Facebook, Feelings and Faith
Rachel scrolled through her Facebook feed, liking and sharing, liking and sharing but paused as she came upon another congratulations to me post from her friend Melanie. Why was this girl always winning? How come she had the perfect body, the perfect husband, and those dang perfect kids who always seemed to come out on top? It was another reminder of her own failures. Her failed marriage, the child who was in and out of jail and her own body who was failing her, seemingly attracting illnesses at will.
If you’ve spent any time on the social media platform Facebook then you would know that even the most secure of us can feel as if we’re not succeeding or doing much when we see the very edited lives of our contacts/friends. We mistakenly believe that we are seeing their lives in all its glory, forgetting they have the power to only show us the good parts. We can photoshop and edit our lives to perfection.
Some days you may wish you could do that in the real world. Edit out the bad memories, relive a situation where you would have the perfect comeback, bump into that guy you were crushing on and be the witty self you only seem to be after several edits on social media.
But we don’t get to do that. We can only work with what we’ve been given and find the best way to make it work for us.
It will only work for you because you decide to make it. Everything in life comes down to a decision.
You can spend your time wishing for Melanie’s life or you can work on your own and fix the situations that are causing you pain.
But that only works for the Melanie’s of the world, you say. Well you haven’t even tried. You keep liking and sharing, liking and sharing rather than getting up with a plan of how to turn your situation around.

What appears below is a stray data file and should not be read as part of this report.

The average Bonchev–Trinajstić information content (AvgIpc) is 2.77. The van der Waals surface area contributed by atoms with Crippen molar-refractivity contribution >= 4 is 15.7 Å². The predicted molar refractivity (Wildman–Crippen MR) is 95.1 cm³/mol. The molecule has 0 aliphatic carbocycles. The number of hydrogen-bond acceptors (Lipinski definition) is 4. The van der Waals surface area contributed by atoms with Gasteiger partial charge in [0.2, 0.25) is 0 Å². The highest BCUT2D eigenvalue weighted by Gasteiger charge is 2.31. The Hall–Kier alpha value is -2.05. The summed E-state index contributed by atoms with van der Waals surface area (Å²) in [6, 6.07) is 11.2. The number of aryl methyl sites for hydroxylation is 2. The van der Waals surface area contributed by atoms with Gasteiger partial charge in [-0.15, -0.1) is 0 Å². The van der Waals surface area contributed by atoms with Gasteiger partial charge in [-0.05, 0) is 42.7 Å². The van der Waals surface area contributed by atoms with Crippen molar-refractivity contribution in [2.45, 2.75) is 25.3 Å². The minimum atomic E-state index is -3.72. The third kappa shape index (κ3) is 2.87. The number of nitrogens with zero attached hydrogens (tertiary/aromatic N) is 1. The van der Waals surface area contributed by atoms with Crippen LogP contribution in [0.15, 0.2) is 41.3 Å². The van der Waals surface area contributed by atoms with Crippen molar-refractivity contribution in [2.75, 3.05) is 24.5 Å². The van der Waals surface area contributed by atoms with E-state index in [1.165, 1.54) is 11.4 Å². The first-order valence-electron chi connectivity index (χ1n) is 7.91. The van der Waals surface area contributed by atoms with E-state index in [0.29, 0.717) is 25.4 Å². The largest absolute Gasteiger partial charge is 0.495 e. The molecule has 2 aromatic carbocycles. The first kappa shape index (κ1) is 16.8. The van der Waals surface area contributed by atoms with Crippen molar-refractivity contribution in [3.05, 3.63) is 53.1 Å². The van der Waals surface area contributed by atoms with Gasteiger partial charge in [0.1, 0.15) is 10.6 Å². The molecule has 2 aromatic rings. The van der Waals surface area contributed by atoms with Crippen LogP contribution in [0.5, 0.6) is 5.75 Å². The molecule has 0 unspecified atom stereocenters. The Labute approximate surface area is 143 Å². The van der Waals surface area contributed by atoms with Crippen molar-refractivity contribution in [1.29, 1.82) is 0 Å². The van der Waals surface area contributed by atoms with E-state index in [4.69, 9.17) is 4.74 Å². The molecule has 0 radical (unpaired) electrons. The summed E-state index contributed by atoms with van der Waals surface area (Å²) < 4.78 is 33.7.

At some stage you must engage with your life, your body, your child. How did I get in this shape? When did I stop being able to communicate to my son or spouse and how do I fix this?
Ask the hard questions and accept the tough answers.
Melanie has her own issues and her imperfections she hasn’t put on Facebook. You can’t live your life comparing it to others. There will always be someone who looks like they have it more together than you. In the same breath, someone is wishing all they had were your troubles.
During the course of life we get to know shame and regret. We get into places that feel awkward and unfulfilling. We come face to face with fears and we learn to believe that we are unworthy of the best. Even without the help of others we put on robes of condemnation and doubt. We embrace messages of our own unworthiness and we begin to manifest the same in our lives.
Judging your life by Melanie’s successes or the murky reflection staring back at you won’t get you to victory.
In my own journey, the only solution which continues to bring me victory is to keep my eyes on Jesus. He alone is the perfect example I seek to emulate. Understanding the gift of grace, which he gives, makes it possible for me to believe I can have the life I desire. He alone stands in the gap of my memories and mistakes that stick around to make me feel forever unworthy of blessings and love. Left to my own devices, shame covers me, regret paralyses me and self hate blinds me.
When that Facebook feed shouts at me that I’m not winning, I remind myself that Jesus paid the price for my victory and success; God is my forever love, my peace and my supply. Then I turn it off and get to work on making my dreams come true.